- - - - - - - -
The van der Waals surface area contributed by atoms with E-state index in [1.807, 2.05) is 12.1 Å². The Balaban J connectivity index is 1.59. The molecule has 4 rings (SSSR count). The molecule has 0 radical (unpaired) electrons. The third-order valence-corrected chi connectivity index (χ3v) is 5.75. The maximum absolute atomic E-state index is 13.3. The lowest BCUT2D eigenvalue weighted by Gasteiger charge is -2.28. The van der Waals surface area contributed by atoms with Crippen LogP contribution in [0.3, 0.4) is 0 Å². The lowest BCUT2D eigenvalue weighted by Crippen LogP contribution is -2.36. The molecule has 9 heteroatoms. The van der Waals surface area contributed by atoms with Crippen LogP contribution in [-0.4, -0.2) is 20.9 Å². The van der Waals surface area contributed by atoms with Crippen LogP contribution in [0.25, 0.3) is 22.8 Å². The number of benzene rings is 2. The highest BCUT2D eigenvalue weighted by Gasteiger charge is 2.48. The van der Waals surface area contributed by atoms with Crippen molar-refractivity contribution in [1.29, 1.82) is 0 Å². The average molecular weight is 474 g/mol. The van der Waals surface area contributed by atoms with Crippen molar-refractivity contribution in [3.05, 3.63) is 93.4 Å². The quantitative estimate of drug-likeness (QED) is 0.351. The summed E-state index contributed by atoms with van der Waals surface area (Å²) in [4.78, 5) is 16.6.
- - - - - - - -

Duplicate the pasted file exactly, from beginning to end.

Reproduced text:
The van der Waals surface area contributed by atoms with E-state index in [1.807, 2.05) is 12.1 Å². The Balaban J connectivity index is 1.59. The molecule has 4 rings (SSSR count). The molecule has 0 radical (unpaired) electrons. The third-order valence-corrected chi connectivity index (χ3v) is 5.75. The maximum absolute atomic E-state index is 13.3. The lowest BCUT2D eigenvalue weighted by Gasteiger charge is -2.28. The van der Waals surface area contributed by atoms with Crippen LogP contribution in [0.3, 0.4) is 0 Å². The lowest BCUT2D eigenvalue weighted by Crippen LogP contribution is -2.36. The molecule has 9 heteroatoms. The van der Waals surface area contributed by atoms with Crippen LogP contribution in [-0.4, -0.2) is 20.9 Å². The van der Waals surface area contributed by atoms with Crippen LogP contribution in [0.25, 0.3) is 22.8 Å². The number of benzene rings is 2. The highest BCUT2D eigenvalue weighted by Gasteiger charge is 2.48. The van der Waals surface area contributed by atoms with Crippen molar-refractivity contribution in [1.29, 1.82) is 0 Å². The average molecular weight is 474 g/mol. The van der Waals surface area contributed by atoms with Crippen molar-refractivity contribution in [3.05, 3.63) is 93.4 Å². The quantitative estimate of drug-likeness (QED) is 0.351. The summed E-state index contributed by atoms with van der Waals surface area (Å²) in [4.78, 5) is 16.6.